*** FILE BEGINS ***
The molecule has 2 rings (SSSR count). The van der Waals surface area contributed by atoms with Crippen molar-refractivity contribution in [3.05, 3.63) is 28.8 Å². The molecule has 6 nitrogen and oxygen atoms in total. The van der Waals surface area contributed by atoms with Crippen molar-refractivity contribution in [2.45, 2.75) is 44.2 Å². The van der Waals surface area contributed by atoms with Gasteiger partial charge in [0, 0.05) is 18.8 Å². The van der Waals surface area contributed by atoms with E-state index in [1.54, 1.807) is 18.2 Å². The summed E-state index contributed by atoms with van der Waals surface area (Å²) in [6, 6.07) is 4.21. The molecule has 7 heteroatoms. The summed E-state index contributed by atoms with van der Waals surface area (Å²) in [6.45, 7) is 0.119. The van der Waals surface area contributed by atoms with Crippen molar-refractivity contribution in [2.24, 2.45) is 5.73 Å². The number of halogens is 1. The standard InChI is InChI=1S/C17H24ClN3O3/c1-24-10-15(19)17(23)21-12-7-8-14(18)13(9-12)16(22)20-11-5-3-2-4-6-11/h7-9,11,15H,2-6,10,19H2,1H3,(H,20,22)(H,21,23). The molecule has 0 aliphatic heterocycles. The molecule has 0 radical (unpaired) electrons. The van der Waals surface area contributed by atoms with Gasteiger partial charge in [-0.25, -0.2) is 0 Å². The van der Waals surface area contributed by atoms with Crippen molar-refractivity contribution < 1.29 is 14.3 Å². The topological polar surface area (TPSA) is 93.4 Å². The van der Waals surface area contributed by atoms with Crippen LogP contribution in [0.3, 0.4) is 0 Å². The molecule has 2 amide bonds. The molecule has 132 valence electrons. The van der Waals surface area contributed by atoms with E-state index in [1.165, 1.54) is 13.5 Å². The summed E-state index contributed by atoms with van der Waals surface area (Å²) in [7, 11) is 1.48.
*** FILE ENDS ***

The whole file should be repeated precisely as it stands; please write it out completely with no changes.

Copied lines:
The molecule has 2 rings (SSSR count). The van der Waals surface area contributed by atoms with Crippen molar-refractivity contribution in [3.05, 3.63) is 28.8 Å². The molecule has 6 nitrogen and oxygen atoms in total. The van der Waals surface area contributed by atoms with Crippen molar-refractivity contribution in [2.45, 2.75) is 44.2 Å². The van der Waals surface area contributed by atoms with Gasteiger partial charge in [0, 0.05) is 18.8 Å². The van der Waals surface area contributed by atoms with E-state index in [1.54, 1.807) is 18.2 Å². The summed E-state index contributed by atoms with van der Waals surface area (Å²) in [6, 6.07) is 4.21. The molecule has 7 heteroatoms. The summed E-state index contributed by atoms with van der Waals surface area (Å²) in [6.45, 7) is 0.119. The van der Waals surface area contributed by atoms with Crippen molar-refractivity contribution in [2.24, 2.45) is 5.73 Å². The number of halogens is 1. The standard InChI is InChI=1S/C17H24ClN3O3/c1-24-10-15(19)17(23)21-12-7-8-14(18)13(9-12)16(22)20-11-5-3-2-4-6-11/h7-9,11,15H,2-6,10,19H2,1H3,(H,20,22)(H,21,23). The molecule has 0 aliphatic heterocycles. The molecule has 0 radical (unpaired) electrons. The van der Waals surface area contributed by atoms with Gasteiger partial charge in [-0.25, -0.2) is 0 Å². The van der Waals surface area contributed by atoms with Crippen molar-refractivity contribution < 1.29 is 14.3 Å². The topological polar surface area (TPSA) is 93.4 Å². The van der Waals surface area contributed by atoms with Crippen LogP contribution in [0.3, 0.4) is 0 Å². The molecule has 2 amide bonds. The molecule has 132 valence electrons. The van der Waals surface area contributed by atoms with E-state index in [1.165, 1.54) is 13.5 Å². The summed E-state index contributed by atoms with van der Waals surface area (Å²) in [7, 11) is 1.48.